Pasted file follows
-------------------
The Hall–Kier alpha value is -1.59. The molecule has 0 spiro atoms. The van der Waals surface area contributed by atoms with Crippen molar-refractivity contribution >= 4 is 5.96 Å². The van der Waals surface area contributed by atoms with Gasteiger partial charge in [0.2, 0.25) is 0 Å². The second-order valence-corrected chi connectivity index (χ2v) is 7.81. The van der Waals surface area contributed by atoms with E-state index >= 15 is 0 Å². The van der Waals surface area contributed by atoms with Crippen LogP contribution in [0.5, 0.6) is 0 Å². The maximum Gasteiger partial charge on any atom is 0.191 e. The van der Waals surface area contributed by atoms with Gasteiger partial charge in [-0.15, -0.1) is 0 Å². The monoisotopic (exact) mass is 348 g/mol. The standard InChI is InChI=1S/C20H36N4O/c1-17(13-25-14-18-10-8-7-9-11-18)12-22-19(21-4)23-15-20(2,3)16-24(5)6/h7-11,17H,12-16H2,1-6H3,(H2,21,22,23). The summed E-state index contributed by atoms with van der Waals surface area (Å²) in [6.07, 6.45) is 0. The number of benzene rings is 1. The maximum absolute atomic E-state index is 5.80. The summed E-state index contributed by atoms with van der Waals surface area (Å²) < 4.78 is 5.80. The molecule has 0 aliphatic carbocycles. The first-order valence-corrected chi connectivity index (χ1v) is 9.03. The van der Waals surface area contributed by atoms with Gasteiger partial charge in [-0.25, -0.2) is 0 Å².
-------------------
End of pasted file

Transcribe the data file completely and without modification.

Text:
The Hall–Kier alpha value is -1.59. The molecule has 0 spiro atoms. The van der Waals surface area contributed by atoms with Crippen molar-refractivity contribution >= 4 is 5.96 Å². The van der Waals surface area contributed by atoms with Gasteiger partial charge in [0.2, 0.25) is 0 Å². The second-order valence-corrected chi connectivity index (χ2v) is 7.81. The van der Waals surface area contributed by atoms with E-state index >= 15 is 0 Å². The van der Waals surface area contributed by atoms with Crippen LogP contribution in [0.5, 0.6) is 0 Å². The maximum Gasteiger partial charge on any atom is 0.191 e. The van der Waals surface area contributed by atoms with Gasteiger partial charge in [-0.15, -0.1) is 0 Å². The monoisotopic (exact) mass is 348 g/mol. The standard InChI is InChI=1S/C20H36N4O/c1-17(13-25-14-18-10-8-7-9-11-18)12-22-19(21-4)23-15-20(2,3)16-24(5)6/h7-11,17H,12-16H2,1-6H3,(H2,21,22,23). The summed E-state index contributed by atoms with van der Waals surface area (Å²) in [6.07, 6.45) is 0. The number of benzene rings is 1. The maximum absolute atomic E-state index is 5.80. The summed E-state index contributed by atoms with van der Waals surface area (Å²) < 4.78 is 5.80. The molecule has 0 aliphatic carbocycles. The first-order valence-corrected chi connectivity index (χ1v) is 9.03. The van der Waals surface area contributed by atoms with Gasteiger partial charge in [-0.25, -0.2) is 0 Å².